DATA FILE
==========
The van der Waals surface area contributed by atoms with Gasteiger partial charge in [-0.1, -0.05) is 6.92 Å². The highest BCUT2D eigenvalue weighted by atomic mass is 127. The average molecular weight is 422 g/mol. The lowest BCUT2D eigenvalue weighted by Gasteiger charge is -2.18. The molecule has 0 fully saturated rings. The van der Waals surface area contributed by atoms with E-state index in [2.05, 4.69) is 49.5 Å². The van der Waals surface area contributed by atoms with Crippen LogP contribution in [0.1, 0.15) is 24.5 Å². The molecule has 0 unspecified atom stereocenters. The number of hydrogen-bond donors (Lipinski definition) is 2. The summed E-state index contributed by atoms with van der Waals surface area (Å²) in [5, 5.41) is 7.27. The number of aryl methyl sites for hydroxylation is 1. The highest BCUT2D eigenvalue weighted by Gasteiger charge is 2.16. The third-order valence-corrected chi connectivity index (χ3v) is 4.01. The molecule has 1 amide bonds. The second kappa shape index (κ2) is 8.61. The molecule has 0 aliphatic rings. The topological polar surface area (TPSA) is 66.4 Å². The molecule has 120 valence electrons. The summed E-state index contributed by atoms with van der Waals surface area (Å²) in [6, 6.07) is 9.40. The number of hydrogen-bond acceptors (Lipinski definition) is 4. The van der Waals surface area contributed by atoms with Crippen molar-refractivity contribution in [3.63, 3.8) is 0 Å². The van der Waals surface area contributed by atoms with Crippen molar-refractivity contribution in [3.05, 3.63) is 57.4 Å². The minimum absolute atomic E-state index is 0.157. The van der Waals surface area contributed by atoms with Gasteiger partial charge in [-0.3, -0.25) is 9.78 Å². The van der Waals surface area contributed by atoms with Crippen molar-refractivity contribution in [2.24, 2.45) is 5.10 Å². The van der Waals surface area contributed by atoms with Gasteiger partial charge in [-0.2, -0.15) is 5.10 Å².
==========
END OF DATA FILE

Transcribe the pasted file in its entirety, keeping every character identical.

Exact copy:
The van der Waals surface area contributed by atoms with Gasteiger partial charge in [-0.1, -0.05) is 6.92 Å². The highest BCUT2D eigenvalue weighted by atomic mass is 127. The average molecular weight is 422 g/mol. The lowest BCUT2D eigenvalue weighted by Gasteiger charge is -2.18. The molecule has 0 fully saturated rings. The van der Waals surface area contributed by atoms with E-state index in [2.05, 4.69) is 49.5 Å². The van der Waals surface area contributed by atoms with Crippen LogP contribution in [0.1, 0.15) is 24.5 Å². The molecule has 0 unspecified atom stereocenters. The number of hydrogen-bond donors (Lipinski definition) is 2. The summed E-state index contributed by atoms with van der Waals surface area (Å²) in [5, 5.41) is 7.27. The number of aryl methyl sites for hydroxylation is 1. The highest BCUT2D eigenvalue weighted by Gasteiger charge is 2.16. The third-order valence-corrected chi connectivity index (χ3v) is 4.01. The molecule has 1 amide bonds. The second kappa shape index (κ2) is 8.61. The molecule has 0 aliphatic rings. The topological polar surface area (TPSA) is 66.4 Å². The molecule has 120 valence electrons. The summed E-state index contributed by atoms with van der Waals surface area (Å²) in [6, 6.07) is 9.40. The number of hydrogen-bond acceptors (Lipinski definition) is 4. The van der Waals surface area contributed by atoms with Crippen molar-refractivity contribution in [3.63, 3.8) is 0 Å². The van der Waals surface area contributed by atoms with Crippen molar-refractivity contribution in [3.05, 3.63) is 57.4 Å². The minimum absolute atomic E-state index is 0.157. The van der Waals surface area contributed by atoms with Gasteiger partial charge in [-0.3, -0.25) is 9.78 Å². The van der Waals surface area contributed by atoms with Crippen molar-refractivity contribution in [2.24, 2.45) is 5.10 Å². The van der Waals surface area contributed by atoms with Gasteiger partial charge in [-0.2, -0.15) is 5.10 Å².